BIPARTISAN SENATORS URGE TEXAS GOVERNOR ABBOTT TO STOP NOVEMBER 20TH EXECUTION OF RODNEY REED

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[Criminal Justice News\Rodney Reed]
"Mr. Reed’s case recalls the sentiment then-Governor George W. Bush expressed in 1998 when he commuted the sentence against Henry Lee Lucas in the face of grave doubt about his guilt. 'As a supporter of the death penalty . . . I feel a special obligation to make sure the State of Texas never executes a person for a crime they may not have committed,' Bush said."
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Will Texas unjustly execute Rodney Reed for a murder most likely done by the victim's boyfriend--former Officer Jimmy Fennell, who alleged said he killed his "nigger loving fiancée,” because she was having a consentual relationship with Reed?

Eight Republican and eight Democratic Texas senators have signed a letter urging Governor Abbott and the Texas Board of Pardons and Paroles to grant a reprieve to Rodney Reed, who is scheduled for execution on November 20.

Earlier last week, 26 other Texas lawmakers wrote to the Governor expressing an urgency to stop the execution. Reed has been on death row since 1998 for the 1996 murder of Stacey Stites in Bastrop, Texas. Since his trial, there is substantial evidence that exonerates Reed and implicates Stites’ then-fiancé Jimmy Fennell, a former local police officer.

“Granting Mr. Reed a reprieve until the new developments in his case are fully resolved will allow the cloud of doubt surrounding his guilt to be lifted. Only then should our justice system proceed with decisions that cannot be undone,” the letter sent on November 8 says.

The full text of the letter is below:

"Dear Governor Abbott, Chair Gutiérrez, and Board Members:

"We write to urge you to grant a reprieve to Rodney Reed.

"As you know, the case that put Mr. Reed on death row has been called into serious question by compelling new witness statements and forensic evidence along with evidentiary gaps that could be filled with additional investigation and testing. We appreciate how difficult decisions like this are and know how seriously you take them, but only you can postpone his execution to allow these new leads to be properly explored.

"One thing we often grapple with when discussing criminal justice reform is balancing justice with mercy, particularly when we consider a heinous crime. Executing Rodney Reed without certainty about his guilt erodes public trust—not only in capital punishment, but in Texas justice itself.

"Mr. Reed’s case recalls the sentiment then-Governor George W. Bush expressed in 1998 when he commuted the sentence against Henry Lee Lucas in the face of grave doubt about his guilt. “As a supporter of the death penalty . . . I feel a special obligation to make sure the State of Texas never executes a person for a crime they may not have committed,” he said. “I take this action so that all Texans can continue to trust the integrity and fairness of our criminal justice system.”

"Similarly, granting Mr. Reed a reprieve until the new developments in his case are fully resolved will allow the cloud of doubt surrounding his guilt to be lifted. Only then should our justice system proceed with decisions that cannot be undone."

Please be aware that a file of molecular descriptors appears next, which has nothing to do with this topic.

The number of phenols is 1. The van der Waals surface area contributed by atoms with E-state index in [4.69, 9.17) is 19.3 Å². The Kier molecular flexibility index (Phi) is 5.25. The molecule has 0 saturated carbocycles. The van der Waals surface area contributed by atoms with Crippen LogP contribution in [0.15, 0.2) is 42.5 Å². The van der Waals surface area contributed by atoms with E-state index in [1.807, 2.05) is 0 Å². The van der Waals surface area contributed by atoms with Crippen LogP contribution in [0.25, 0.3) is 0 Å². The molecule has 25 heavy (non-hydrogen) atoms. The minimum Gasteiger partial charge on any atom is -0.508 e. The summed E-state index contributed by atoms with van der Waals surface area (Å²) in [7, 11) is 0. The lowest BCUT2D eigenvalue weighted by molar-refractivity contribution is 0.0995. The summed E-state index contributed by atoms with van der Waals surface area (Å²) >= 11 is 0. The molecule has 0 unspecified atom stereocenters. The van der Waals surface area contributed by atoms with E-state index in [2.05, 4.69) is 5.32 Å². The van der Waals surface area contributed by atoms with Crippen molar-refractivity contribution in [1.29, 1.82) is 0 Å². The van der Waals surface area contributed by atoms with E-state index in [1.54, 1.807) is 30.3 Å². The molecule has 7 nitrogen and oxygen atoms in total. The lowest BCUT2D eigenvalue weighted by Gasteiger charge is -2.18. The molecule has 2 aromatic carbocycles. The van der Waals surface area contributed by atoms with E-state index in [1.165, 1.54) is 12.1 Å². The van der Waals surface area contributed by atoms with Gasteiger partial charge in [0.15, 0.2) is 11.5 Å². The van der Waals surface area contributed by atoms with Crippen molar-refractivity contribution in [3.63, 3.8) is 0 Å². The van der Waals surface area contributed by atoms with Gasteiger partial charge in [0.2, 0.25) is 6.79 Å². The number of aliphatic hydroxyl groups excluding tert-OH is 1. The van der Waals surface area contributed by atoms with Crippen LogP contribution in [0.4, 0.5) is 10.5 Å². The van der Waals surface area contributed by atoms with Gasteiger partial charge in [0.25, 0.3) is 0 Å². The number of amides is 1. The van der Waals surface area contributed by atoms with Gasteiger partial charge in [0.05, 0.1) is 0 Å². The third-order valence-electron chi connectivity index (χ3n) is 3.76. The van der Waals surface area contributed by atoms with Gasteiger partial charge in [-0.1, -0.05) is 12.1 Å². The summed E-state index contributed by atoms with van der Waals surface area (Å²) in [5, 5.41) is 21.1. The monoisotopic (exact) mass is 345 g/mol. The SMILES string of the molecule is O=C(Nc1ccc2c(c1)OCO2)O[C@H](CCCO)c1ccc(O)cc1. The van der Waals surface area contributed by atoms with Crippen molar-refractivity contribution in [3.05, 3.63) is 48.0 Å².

There is much evidence indicating Stiles was likely killed by Fennell--because of the interracial affair, she was having with Reed.

Bastrop Sheriff’s Officer Charles Wayne Fletcher, a colleague and friend of Fennell at the time of Stites’ murder, establishes motives of both racial animus and revenge for Fennell against Stites. Fletcher described a deteriorating relationship between Fennell and Stites in March 1996 and recalls that Fennell made a disturbing and bigoted statement that Stites was having an affair: “… I remember clearly that Jimmy said that he believed Stacey was ‘f***ing a n*****’.” Fletcher also noted that Fennell had an “odd, emotionless behavior” at Stites’ funeral and burial services. “I was so disturbed by his behavior that it caused me to question whether he was involved in Stacey’s death,” Fletcher’s affidavit states. “I also chose to have no further interaction or communication with him.”

Fennell, who was an early suspect in the Stites’ rape and murder, later pleaded guilty to kidnapping and sex charges after he was indicted for abducting and raping a different woman who he encountered while on-duty as a Georgetown police officer. While incarcerated, Fennell allegedly made a revelation to Aryan Brother inmate, Arthur Snow, who stated “Jimmy said his fiancé had been sleeping around with a Black man behind his back. By the way, Jimmy spoke about this experience, I could tell that it deeply angered him. Toward the end of the conversation Jimmy said confidently, ‘I had to kill my n*****-loving fiancée.’”

Fennell's motive of revenge and racism has also been alleged by Jim Clampit, a deputy in the Lee County Sheriff’s Office at the time of the murder, to whom Fennell made an alarming and inculpatory statement at Stites’ funeral regarding Stites’ body. An insurance salesperson also stated that Fennell threatened to kill Stites while applying for life insurance. Reportedly, both gave affidavits to these allegations implicating Fennell.

 

Article was written by Innocence Project staff

For more information logon to www.innocenceproject.org

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